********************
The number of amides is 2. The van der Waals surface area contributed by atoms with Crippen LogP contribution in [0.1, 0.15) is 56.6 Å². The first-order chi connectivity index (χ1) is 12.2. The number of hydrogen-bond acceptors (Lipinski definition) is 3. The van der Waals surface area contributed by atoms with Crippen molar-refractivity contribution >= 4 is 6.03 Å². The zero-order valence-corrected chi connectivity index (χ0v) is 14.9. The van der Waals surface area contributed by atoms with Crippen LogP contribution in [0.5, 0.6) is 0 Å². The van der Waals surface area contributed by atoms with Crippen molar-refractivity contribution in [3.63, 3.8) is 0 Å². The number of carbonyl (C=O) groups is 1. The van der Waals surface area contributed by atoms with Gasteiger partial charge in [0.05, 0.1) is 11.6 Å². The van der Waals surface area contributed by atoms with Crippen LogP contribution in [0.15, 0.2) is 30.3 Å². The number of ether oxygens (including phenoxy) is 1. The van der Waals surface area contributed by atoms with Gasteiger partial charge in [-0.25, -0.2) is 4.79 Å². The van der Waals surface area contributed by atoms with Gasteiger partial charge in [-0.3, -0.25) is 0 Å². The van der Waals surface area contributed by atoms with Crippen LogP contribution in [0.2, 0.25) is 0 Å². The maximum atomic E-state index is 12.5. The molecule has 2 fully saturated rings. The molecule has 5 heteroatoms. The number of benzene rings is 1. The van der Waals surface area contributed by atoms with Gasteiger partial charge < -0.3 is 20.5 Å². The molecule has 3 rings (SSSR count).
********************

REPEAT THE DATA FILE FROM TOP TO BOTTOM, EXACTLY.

The number of amides is 2. The van der Waals surface area contributed by atoms with Crippen LogP contribution in [0.1, 0.15) is 56.6 Å². The first-order chi connectivity index (χ1) is 12.2. The number of hydrogen-bond acceptors (Lipinski definition) is 3. The van der Waals surface area contributed by atoms with Crippen molar-refractivity contribution >= 4 is 6.03 Å². The zero-order valence-corrected chi connectivity index (χ0v) is 14.9. The van der Waals surface area contributed by atoms with Crippen LogP contribution in [0.5, 0.6) is 0 Å². The van der Waals surface area contributed by atoms with Crippen molar-refractivity contribution in [3.63, 3.8) is 0 Å². The number of carbonyl (C=O) groups is 1. The van der Waals surface area contributed by atoms with Gasteiger partial charge in [0.05, 0.1) is 11.6 Å². The van der Waals surface area contributed by atoms with Crippen LogP contribution in [0.15, 0.2) is 30.3 Å². The number of ether oxygens (including phenoxy) is 1. The van der Waals surface area contributed by atoms with Gasteiger partial charge in [-0.25, -0.2) is 4.79 Å². The van der Waals surface area contributed by atoms with Gasteiger partial charge in [-0.3, -0.25) is 0 Å². The van der Waals surface area contributed by atoms with Crippen LogP contribution in [0.2, 0.25) is 0 Å². The maximum atomic E-state index is 12.5. The molecule has 2 fully saturated rings. The molecule has 5 heteroatoms. The number of benzene rings is 1. The van der Waals surface area contributed by atoms with Gasteiger partial charge < -0.3 is 20.5 Å². The molecule has 3 rings (SSSR count).